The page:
Cognitive deficits in ES patients are explained in the context of organic brain conditions, such as structural damage or change after a head injury or infection, acquired malformations in various brain regions, effects of antiepileptic drugs (AED), and asymmetrical electrical activities in brain cortices due to seizures,2123 whereas literature suggest that cognitive deficits in PNES patients could be related to abnormal functioning of those brain areas that are responsible for emotions, executive control, and sensory-motor responses, such as prefrontal cortex, insula, inferior frontal gyrus, parietal cortex, and central sulcus.24 Functional magnetic resonance imaging studies done on patients with PNES, conversion, and dissociative disorders support the “vulnerable cognitive emotional model,” showing abnormal activities in areas that mediate attention process, concentration, memory, verbal abilities, and executive control.25,26

Other explanation for the variable cognitive profile in PNES patients is attributed to psychiatric symptomology, such as somatization, posttraumatic stress disorder, anxiety, and depression, which also involved emotional and cognitive elements.27 These psychopathologies bear prolonged emotional distress that affects cognitive functioning.28 Because PNES patients show high incidents of psychiatric comorbidity,29 deficits in performance on various neuropsychological tasks designed to measure cognitive functions may have correlation with those interactional factors that underlying already prevailing psychopathology in these patients.30 It has also been noticed that PNES patients are generally misdiagnosed for ES and prescribed for AED for a longer duration, which may also have cognitive side effects.31

The existing literature emphasized the need for comprehensive neuropsychological assessment in PNES patients, which should focus on executive cognitive functions concerning attention, working memory, visuospatial task, language fluency, task shifting, response selection, and inhibition. The findings should be synthesized, and a clear difference in terms of cognitive variability in two seizure groups should be portrayed. These findings may be helpful in making differential diagnosis and developing interventional or remedial psychological strategies as a part of the treatment plan for these patients. Keeping in view the above objectives, the current study has been designed to compare the cognitive profile of PNES, ES, and healthy control groups. It was hypothesized that PNES patients will show more cognitive deficits as compared to ES and control groups.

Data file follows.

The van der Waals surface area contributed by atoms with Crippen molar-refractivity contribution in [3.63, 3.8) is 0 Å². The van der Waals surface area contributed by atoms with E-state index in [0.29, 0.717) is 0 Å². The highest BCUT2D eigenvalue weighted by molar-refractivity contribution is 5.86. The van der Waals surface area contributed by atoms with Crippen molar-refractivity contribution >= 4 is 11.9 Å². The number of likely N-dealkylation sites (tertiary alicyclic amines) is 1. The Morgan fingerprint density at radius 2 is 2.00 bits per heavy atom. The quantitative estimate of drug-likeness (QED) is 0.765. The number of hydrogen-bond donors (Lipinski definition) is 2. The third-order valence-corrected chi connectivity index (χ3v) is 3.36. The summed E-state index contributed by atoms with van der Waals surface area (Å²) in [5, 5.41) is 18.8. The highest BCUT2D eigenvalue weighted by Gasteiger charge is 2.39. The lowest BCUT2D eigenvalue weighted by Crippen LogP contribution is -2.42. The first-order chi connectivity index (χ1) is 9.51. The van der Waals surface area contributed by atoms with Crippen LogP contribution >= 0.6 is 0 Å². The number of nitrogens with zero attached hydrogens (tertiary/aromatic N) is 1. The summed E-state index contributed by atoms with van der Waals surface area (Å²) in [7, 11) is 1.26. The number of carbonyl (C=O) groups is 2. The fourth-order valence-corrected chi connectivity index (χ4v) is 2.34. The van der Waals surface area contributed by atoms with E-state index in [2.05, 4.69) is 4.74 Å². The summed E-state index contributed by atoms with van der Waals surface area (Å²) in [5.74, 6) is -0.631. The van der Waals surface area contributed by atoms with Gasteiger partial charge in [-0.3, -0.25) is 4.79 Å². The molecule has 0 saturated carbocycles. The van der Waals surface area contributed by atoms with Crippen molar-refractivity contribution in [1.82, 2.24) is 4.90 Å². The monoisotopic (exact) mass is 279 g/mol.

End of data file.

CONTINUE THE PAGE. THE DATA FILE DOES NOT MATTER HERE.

The current study was conducted at a reputed neuropsychiatric clinic of xxxxxx. This study was dully approved by the ethical committee of the xxxxxxxxxxxxxxx. The sample of the study consisted of 150 patients/participants divided equally (50) into three groups, that is, PNES, ES, and healthy control.

Inclusion criteria

Exclusion criteria

Matched control healthy sample

Participants in this group have been recruited from the community after matching sociodemographic characteristics with PNES patients and whose score was less than 10 on PGI health questionnaire.32 Written consent was taken from all the subjects.

Tools used are as follows:

(a) Semi-structured interview pro forma

Semi-structured interview pro forma was devised to collect information on sociodemographic variables, including Kuppuswamy’s socioeconomic status scale.33

(b) NIMHANS battery of neuropsychological assessment

NIMHANS battery of neuropsychological assessment34 has been developed at the National Institute of Mental Health and Neurosciences, Bangalore, to meet the cross-cultural need of neuropsychological assessment in Indian settings. In the present study, 7 tests were selected to assess the executive functions, that is, attention, working memory (visual and auditory), verbal fluency (phonetic and category), and response inhibition. The battery possesses good factorial and constructs validity and also carries good sensitivity for predicting cognitive deficits.